There are dozens of routines that are run on the CSV data. These include:

  • Finding all the headwalls;
  • Finding all the outfalls;
  • Sorting chambers by their size and depth and assigning the correct feature definition;
  • Deciding if a pipe is a Under Track Crossing (UTX), filter drain or carrier pipe. This is done by assessing the pipe roughness, labels added, depth and other factors;
  • Stripping out conduits and nodes that are required for hydraulic modelling but not needed in the BIM model, such examples would be the conduit that connects the inlet and outlet headwall of a pond.

Figure 6 shows an example of a code that searches through all the rows in the CSV data and identifies all the outfalls. There are several thousand rows of code in total to achieve the above tasks.

Picture of the extract of a typical VBA routine from the tool
Figure 6 – Extract of a typical VBA routine from the tool

The data below (Figure 7) are the post processed tab for chambers that meet the feature definition requirements for CP3-900. The data is ordered and titled in a way that it can be imported into ORD using Model Builder with no further processing required.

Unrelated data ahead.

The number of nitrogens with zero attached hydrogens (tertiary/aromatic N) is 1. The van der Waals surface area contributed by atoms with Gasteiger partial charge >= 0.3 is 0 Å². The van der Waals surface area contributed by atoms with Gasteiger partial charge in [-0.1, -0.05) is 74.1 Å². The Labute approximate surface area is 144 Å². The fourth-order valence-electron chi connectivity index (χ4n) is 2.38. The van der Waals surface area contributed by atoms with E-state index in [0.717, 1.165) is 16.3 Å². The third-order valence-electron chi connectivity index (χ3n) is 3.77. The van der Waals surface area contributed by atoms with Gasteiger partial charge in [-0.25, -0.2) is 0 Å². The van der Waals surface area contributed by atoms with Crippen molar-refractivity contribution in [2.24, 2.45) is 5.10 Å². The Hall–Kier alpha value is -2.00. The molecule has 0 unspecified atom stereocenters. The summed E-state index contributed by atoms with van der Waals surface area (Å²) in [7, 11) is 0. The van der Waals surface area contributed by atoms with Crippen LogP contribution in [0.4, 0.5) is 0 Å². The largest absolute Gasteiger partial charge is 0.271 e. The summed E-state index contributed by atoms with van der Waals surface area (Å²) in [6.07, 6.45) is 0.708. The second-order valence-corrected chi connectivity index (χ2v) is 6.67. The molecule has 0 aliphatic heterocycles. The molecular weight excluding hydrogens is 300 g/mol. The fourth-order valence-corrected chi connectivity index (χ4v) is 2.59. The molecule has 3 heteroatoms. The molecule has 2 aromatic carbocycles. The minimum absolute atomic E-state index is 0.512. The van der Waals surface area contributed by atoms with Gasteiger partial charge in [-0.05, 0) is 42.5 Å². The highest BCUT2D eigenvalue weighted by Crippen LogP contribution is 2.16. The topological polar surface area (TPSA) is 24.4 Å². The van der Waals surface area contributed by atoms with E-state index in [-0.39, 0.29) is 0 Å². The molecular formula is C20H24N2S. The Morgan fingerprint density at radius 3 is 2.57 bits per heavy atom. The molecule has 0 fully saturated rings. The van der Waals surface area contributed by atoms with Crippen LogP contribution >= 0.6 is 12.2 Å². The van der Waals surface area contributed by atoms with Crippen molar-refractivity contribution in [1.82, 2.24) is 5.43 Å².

Table showing the output from conversion process
Figure 7 – Output from conversion process

The above tool allows the transfer of 3D data into a BIM model in a reliable and efficient way. The next step is to generate and add the various attributes required under the AD4.

This is achieved by exporting CSV data from the BIM model, analysing with VBA to automatically make design decisions based on its geometry and asset naming and then using a VBA script in ORD to automatically add the attributes to the various assets such as chambers, pipes and headwalls. 

This stage required a lot of upfront design decisions and clear design criteria that are linked to the project’s basis of drainage design [4]. As an example, if a chamber’s outgoing pipe is over a certain size a safety chain would be required in the chamber. 

The VBA scripts have also been useful to apply more geometry data to pipes. For example, ORD cannot automatically label the pipe cover levels. With the tool, the relevant cover level can be selected from the upstream and downstream chamber and applied to the pipe. Similar enhancements have been carried out on chambers to automatically add incoming pipe sizes, numbers and invert levels. All this extra data makes the BIM model more useful and easier to review for the Designer and Contractor.